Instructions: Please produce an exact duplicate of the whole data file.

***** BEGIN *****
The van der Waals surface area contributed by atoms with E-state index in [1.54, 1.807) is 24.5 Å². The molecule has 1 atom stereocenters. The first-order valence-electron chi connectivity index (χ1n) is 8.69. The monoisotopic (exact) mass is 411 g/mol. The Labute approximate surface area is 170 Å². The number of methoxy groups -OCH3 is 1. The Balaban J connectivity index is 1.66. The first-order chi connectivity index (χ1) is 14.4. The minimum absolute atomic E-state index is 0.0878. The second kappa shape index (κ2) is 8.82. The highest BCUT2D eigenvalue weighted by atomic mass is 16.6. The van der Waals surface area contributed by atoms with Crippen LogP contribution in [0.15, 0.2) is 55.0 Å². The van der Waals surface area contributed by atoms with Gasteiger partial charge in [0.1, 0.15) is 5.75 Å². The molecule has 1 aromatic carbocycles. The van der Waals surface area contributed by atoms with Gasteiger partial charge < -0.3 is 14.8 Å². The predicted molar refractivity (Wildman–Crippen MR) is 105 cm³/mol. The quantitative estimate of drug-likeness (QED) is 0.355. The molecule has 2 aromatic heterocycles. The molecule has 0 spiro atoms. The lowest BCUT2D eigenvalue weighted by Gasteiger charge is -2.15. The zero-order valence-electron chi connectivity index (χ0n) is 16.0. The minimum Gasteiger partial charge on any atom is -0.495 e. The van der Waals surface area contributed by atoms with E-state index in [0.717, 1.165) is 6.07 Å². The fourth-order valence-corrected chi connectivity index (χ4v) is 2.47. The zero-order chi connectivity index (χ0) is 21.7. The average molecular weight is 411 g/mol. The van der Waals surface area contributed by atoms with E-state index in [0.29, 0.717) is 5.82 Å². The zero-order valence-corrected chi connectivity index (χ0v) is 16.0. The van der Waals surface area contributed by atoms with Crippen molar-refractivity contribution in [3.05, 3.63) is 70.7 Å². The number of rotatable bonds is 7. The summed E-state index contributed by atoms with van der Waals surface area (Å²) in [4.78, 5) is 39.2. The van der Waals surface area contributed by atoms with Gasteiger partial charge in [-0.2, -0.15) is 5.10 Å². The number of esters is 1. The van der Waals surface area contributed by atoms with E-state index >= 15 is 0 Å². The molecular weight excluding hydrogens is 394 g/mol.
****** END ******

The van der Waals surface area contributed by atoms with E-state index in [1.54, 1.807) is 24.5 Å². The molecule has 1 atom stereocenters. The first-order valence-electron chi connectivity index (χ1n) is 8.69. The monoisotopic (exact) mass is 411 g/mol. The Labute approximate surface area is 170 Å². The number of methoxy groups -OCH3 is 1. The Balaban J connectivity index is 1.66. The first-order chi connectivity index (χ1) is 14.4. The minimum absolute atomic E-state index is 0.0878. The second kappa shape index (κ2) is 8.82. The highest BCUT2D eigenvalue weighted by atomic mass is 16.6. The van der Waals surface area contributed by atoms with Crippen LogP contribution in [0.15, 0.2) is 55.0 Å². The van der Waals surface area contributed by atoms with Gasteiger partial charge in [0.1, 0.15) is 5.75 Å². The molecule has 1 aromatic carbocycles. The van der Waals surface area contributed by atoms with Gasteiger partial charge < -0.3 is 14.8 Å². The predicted molar refractivity (Wildman–Crippen MR) is 105 cm³/mol. The quantitative estimate of drug-likeness (QED) is 0.355. The molecule has 2 aromatic heterocycles. The molecule has 0 spiro atoms. The lowest BCUT2D eigenvalue weighted by Gasteiger charge is -2.15. The zero-order valence-electron chi connectivity index (χ0n) is 16.0. The minimum Gasteiger partial charge on any atom is -0.495 e. The van der Waals surface area contributed by atoms with E-state index in [0.717, 1.165) is 6.07 Å². The fourth-order valence-corrected chi connectivity index (χ4v) is 2.47. The zero-order chi connectivity index (χ0) is 21.7. The average molecular weight is 411 g/mol. The van der Waals surface area contributed by atoms with E-state index in [0.29, 0.717) is 5.82 Å². The zero-order valence-corrected chi connectivity index (χ0v) is 16.0. The van der Waals surface area contributed by atoms with Crippen molar-refractivity contribution in [3.05, 3.63) is 70.7 Å². The number of rotatable bonds is 7. The summed E-state index contributed by atoms with van der Waals surface area (Å²) in [4.78, 5) is 39.2. The van der Waals surface area contributed by atoms with Gasteiger partial charge in [-0.2, -0.15) is 5.10 Å². The number of esters is 1. The van der Waals surface area contributed by atoms with E-state index >= 15 is 0 Å². The molecular weight excluding hydrogens is 394 g/mol.